2000; Tower & Hartman, 1990) and being market-centred (Carland et al., 1984;
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Johannessen, Olsen, & Lumpkin, 2001; Wang & Ahmed, 2004).

Vision
The entrepreneurs’ interpretation of the external marketing environment and their vision
for the firm is central to their decision-making process. Marketing decisions are based
upon the interpretation of relevant data and depend on the experiential knowledge and
vision of the entrepreneur (Carson & Grant, 1998; Grant, Gilmore, Carson, Laney, &
Pickett, 2001; Hill, 2001), which in turn lead to a profitable SME.

Profit
Creating and sustaining competitive advantage (Johannessen et al., 2001; Knight et al.,
1995; McAdam, Armstrong, & Kelly, 1998; McAdam et al., 2000), stemming from
innovative practices are a key factor in SME profitability and long term growth and
survival (Doyle, 1998; Knight, 1996; Quinn, 2000; Salavou, 2004).

Market centred
SMEs succeed by exploiting the opportunities larger firms have either ignored or have not
been able to exploit due to bureaucratic structures. Such innovative ability gives SMEs
their competitive advantage, a key element in capturing market success and inter-firm
competitiveness (Conrad, 1999; Mole & Worrall, 2001).

Unique proposition
Innovative marketing is dependent upon uniqueness (Cummins et al., 2000; McAdam
et al., 2000; Pitt, Berthon, & Morris, 1997); newness (Cummins et al., 2000; Johannessen
et al., 2001; Lado & Maydeu-Olivares, 2001) and unconventionality (Stokes, 2000),
which, for the purposes of this research, have been categorised as unique proposition.

New
Innovation commonly refers to new products or processes introduced by SMEs in order to
address customer needs more competitively and profitably than existing solutions
(Mone, McKinley, & Barker, 1998; O’Regan & Ghobadian, 2005; Zahra, Nielsen, &
Bognar, 1999). This enables SMEs to focus on achieving competitive advantage through
added value marketing approaches (Grant et al., 2001).
Journal of Strategic Marketing 387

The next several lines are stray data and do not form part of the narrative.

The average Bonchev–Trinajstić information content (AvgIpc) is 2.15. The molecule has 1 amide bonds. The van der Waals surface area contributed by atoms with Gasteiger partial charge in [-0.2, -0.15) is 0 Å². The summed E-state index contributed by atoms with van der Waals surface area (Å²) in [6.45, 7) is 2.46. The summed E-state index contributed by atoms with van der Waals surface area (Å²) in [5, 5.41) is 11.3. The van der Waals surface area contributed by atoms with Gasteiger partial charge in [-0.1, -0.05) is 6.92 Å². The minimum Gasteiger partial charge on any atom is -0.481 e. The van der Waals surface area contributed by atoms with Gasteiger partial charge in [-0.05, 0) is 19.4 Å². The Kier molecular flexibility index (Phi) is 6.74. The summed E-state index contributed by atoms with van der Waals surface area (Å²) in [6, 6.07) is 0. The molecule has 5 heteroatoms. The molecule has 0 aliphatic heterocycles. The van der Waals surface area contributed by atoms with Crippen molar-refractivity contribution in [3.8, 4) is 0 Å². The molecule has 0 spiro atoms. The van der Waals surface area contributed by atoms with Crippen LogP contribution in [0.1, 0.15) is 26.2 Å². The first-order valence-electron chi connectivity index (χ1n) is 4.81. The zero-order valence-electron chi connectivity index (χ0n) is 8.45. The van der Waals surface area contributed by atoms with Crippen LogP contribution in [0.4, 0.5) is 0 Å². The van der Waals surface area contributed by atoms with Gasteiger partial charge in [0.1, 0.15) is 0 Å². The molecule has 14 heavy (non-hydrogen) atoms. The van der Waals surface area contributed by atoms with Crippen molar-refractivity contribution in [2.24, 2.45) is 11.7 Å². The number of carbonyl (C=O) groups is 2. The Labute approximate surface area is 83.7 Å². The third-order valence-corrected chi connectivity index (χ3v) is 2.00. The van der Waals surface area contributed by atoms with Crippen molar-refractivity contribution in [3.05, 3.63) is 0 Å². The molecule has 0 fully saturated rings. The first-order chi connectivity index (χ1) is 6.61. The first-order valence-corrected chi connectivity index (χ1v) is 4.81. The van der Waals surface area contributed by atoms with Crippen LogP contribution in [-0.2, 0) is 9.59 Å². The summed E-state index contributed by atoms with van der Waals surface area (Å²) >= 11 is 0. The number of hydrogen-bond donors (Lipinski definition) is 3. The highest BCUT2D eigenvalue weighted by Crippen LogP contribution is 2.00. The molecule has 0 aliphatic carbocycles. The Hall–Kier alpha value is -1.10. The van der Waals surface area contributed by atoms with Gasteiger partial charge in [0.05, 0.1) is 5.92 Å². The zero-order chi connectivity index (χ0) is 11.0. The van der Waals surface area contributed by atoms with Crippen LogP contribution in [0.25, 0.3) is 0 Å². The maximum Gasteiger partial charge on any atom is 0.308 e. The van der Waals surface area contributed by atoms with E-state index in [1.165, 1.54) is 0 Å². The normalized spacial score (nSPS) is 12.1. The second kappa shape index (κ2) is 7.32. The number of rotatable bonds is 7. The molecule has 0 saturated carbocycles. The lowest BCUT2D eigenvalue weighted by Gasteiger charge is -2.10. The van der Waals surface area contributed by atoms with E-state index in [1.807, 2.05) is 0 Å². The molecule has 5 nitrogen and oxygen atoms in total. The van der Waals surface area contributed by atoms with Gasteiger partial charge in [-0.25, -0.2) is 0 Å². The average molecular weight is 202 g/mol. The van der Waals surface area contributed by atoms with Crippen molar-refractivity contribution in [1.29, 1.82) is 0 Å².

Unconventional and unique


Successful entrepreneurs undertake unconventional marketing, focusing initially on
innovations to products and services, followed by addressing customer needs
(Stokes, 2000). Such marketing activities can be highly innovative, but are not necessarily
based on originality, and are more likely to be an adaptation of an existing concept or
practice; therefore, the innovation lies in its unique application to a particular company or
situation (Cummins et al., 2000).
Given the relationships established in literature between innovative marketing and
SMEs a conceptualisation of innovative marketing from the perspectives of SME
decision-makers is illustrated in Figure 1.
Although prior research has established the individual relationships depicted in
Figure 1, the debate on innovative marketing in SMEs has not considered the sum of these
relationships from the perspective of SME decision-makers. This ‘gap’ in understanding
of innovative marketing in SMEs is addressed in this study.
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Research approach
In exploring the issue of innovative marketing in SMEs a qualitative approach to research
was adopted to allow SMEs to be viewed in their entirety (Carson, Gilmore, Perry, &
Gronhaug, 2001; Gilmore & Coviello, 1999; Grant et al., 2001; Shaw, 1999). This
approach facilitated in-depth understanding of the reality of the SME and the
interpretation of SME perceptions, while taking into account the unique characteristics
of the human participants involved (Carson et al., 2001; Gilmore & Coviello, 1999; Grant
et al., 2001). Such an approach enabled deeper investigation which facilitated and